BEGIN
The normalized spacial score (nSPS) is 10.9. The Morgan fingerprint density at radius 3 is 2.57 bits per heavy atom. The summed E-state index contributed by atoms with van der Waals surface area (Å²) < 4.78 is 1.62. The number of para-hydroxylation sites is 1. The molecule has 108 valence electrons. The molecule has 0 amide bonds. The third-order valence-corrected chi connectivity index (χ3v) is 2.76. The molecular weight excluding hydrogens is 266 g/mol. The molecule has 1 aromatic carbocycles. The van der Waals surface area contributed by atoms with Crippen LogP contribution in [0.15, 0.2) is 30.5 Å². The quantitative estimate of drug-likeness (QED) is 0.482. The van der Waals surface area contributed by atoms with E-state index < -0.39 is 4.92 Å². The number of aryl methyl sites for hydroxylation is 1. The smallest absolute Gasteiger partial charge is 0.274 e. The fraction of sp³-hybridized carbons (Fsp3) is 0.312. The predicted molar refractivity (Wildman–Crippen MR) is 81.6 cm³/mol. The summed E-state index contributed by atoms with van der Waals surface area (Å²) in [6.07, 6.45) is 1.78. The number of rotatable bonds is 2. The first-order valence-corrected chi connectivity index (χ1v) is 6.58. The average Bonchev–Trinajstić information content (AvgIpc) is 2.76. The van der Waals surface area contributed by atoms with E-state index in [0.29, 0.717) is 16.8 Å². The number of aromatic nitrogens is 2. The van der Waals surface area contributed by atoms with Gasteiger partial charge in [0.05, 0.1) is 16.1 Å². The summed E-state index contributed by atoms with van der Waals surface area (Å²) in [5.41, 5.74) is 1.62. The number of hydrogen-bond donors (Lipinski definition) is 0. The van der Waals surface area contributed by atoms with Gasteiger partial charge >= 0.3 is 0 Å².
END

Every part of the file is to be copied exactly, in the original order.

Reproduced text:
The normalized spacial score (nSPS) is 10.9. The Morgan fingerprint density at radius 3 is 2.57 bits per heavy atom. The summed E-state index contributed by atoms with van der Waals surface area (Å²) < 4.78 is 1.62. The number of para-hydroxylation sites is 1. The molecule has 108 valence electrons. The molecule has 0 amide bonds. The third-order valence-corrected chi connectivity index (χ3v) is 2.76. The molecular weight excluding hydrogens is 266 g/mol. The molecule has 1 aromatic carbocycles. The van der Waals surface area contributed by atoms with Crippen LogP contribution in [0.15, 0.2) is 30.5 Å². The quantitative estimate of drug-likeness (QED) is 0.482. The van der Waals surface area contributed by atoms with E-state index < -0.39 is 4.92 Å². The number of aryl methyl sites for hydroxylation is 1. The smallest absolute Gasteiger partial charge is 0.274 e. The fraction of sp³-hybridized carbons (Fsp3) is 0.312. The predicted molar refractivity (Wildman–Crippen MR) is 81.6 cm³/mol. The summed E-state index contributed by atoms with van der Waals surface area (Å²) in [6.07, 6.45) is 1.78. The number of rotatable bonds is 2. The first-order valence-corrected chi connectivity index (χ1v) is 6.58. The average Bonchev–Trinajstić information content (AvgIpc) is 2.76. The van der Waals surface area contributed by atoms with E-state index in [0.29, 0.717) is 16.8 Å². The number of aromatic nitrogens is 2. The van der Waals surface area contributed by atoms with Gasteiger partial charge in [0.05, 0.1) is 16.1 Å². The summed E-state index contributed by atoms with van der Waals surface area (Å²) in [5.41, 5.74) is 1.62. The number of hydrogen-bond donors (Lipinski definition) is 0. The van der Waals surface area contributed by atoms with Gasteiger partial charge >= 0.3 is 0 Å².